WUFT News

City of Gainesville/Alachua County Senior Recreation Center celebrates its one-year anniversary

By on January 24th, 2013

Ariana Lipkin / WUFT News

Quilting Bee members Ann Huffaker and Linda Cowell working on the groups latest quilt.

The City of Gainesville/Alachua County Senior Recreation Center celebrated its one-year anniversary Thursday. The center has grown to about 3,900 members and is home to many social and fitness programs.

Thursday’s ceremony included speeches from former Alachua County Commissioner Cynthia Moore Chestnut and Gainesville City Commissioner Todd Chase.

The celebration included tours of the classrooms and the fitness center, and speeches discussing the senior center’s community impact.

George Smith, member of the senior center’s advisory board, said the center is important for seniors because it provides educational and social services in one place. Questionnaires are distributed on an ongoing basis to ensure that the interests of seniors in the community are being tended to, such as information on enrolling in health care programs.

The Senior Recreation Center offers fitness programs ranging from zumba to yoga, Smith said. It also offers programs “for the mind and the brain.”

“We have crafting classes here, quilting, art, a variety of programs, plus the educational programs, plus the center houses people that come in and provide advice,” Smith said.

“Our guild has grown since we came here which means that more seniors are having an opportunity to join us and learn how to preserve this heritage of quilting,” said Linda Cowell, member of the Quilting Bee. “It’s been a wonderful thing.”

“We want to see the center so that it looks like a beehive, with people coming in, having programs, [both] educational and social,” Smith said. “I think it’s a great success.”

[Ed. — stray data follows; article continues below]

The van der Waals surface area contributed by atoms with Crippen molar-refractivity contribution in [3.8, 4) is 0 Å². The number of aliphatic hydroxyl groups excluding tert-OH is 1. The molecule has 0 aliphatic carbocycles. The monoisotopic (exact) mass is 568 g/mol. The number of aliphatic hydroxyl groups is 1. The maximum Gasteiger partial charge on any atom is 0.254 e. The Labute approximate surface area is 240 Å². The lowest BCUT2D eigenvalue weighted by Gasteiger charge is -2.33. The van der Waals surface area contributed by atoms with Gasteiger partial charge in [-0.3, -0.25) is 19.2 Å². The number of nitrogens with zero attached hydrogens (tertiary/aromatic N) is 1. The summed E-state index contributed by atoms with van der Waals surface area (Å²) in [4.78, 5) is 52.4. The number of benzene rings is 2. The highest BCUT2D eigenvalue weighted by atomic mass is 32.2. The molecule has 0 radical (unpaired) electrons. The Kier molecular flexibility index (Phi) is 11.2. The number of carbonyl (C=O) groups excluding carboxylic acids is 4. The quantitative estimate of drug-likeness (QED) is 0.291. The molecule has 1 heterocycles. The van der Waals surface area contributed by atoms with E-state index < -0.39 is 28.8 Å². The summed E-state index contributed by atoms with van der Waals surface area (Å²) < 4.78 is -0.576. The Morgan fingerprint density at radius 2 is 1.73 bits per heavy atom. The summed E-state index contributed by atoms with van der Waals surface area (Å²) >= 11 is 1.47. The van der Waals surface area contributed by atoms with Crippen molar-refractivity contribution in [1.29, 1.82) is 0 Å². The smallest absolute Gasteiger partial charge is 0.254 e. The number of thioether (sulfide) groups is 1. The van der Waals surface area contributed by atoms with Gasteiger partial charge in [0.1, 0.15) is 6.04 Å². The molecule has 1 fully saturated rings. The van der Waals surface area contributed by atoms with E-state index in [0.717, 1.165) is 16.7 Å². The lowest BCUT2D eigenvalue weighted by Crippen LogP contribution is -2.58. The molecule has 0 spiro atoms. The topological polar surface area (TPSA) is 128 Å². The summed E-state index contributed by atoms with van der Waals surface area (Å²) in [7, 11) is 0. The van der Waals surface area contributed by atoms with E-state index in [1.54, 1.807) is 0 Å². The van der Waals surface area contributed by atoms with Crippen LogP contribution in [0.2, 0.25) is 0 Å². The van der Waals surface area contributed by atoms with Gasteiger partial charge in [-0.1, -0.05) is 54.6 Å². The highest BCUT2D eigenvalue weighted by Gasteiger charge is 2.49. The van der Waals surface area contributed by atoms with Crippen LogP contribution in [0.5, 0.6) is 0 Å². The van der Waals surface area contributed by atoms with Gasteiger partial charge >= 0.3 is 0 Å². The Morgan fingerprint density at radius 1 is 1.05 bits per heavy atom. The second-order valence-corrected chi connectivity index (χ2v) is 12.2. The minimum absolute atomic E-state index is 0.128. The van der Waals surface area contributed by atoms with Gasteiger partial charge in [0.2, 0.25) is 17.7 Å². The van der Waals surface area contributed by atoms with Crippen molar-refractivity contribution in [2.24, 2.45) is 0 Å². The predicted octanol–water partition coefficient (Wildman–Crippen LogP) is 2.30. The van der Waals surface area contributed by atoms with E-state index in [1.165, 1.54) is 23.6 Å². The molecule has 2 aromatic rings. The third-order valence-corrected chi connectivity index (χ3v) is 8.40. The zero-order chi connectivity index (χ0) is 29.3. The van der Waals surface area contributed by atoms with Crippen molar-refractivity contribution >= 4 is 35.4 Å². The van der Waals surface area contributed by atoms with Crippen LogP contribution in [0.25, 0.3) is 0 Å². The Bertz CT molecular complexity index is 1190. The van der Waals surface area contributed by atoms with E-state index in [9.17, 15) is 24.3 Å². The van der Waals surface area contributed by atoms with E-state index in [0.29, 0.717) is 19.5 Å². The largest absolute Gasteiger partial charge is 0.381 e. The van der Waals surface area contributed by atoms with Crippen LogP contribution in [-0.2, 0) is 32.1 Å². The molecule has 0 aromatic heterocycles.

Anthony Clarizio, executive director of ElderCare of Alachua County, said he was amazed by the number of people who have joined the center. “We really thought in the first year that we would have about 1,000 members, and we really just cannot believe the amount that show up and use the center,” Clarizio said.

About 200 members use the center on a daily basis, amounting to about 1,000 seniors a week. “People are overwhelmed, impressed, delighted, because really the center started as an idea that really was hard to get launched because it took a lot of money to build this building,” Clarizio said.

The amount of socialization that happens, he said, affects the mood. “This place offers seniors the ability to have 3,800 members be part of their social network if that’s what they choose,” Clarizio said. “You name it, we do it.”

There are about 30 different clubs, including fitness, arts and crafts, bingo, book clubs, and hold ’em poker clubs, he said. The senior recreation center provides a home for senior groups that were meeting all over Alachua County, and has boosted memberships for those groups as a result. All of the programs are led by volunteers.

“That’s a critical piece because that also tells us that people in this community care about seniors,” Clarizio said.

“When most people think about a senior recreation center, I think they immediately think about a community center, and the stigma that goes along with a community center,” he said. “We have an environment here that is really as multicultural, multi-socioeconomic as you would imagine it to be. We’ve got people here who are poor and we’ve got people here who are very rich.”

Katherine Kallergis edited this story online.


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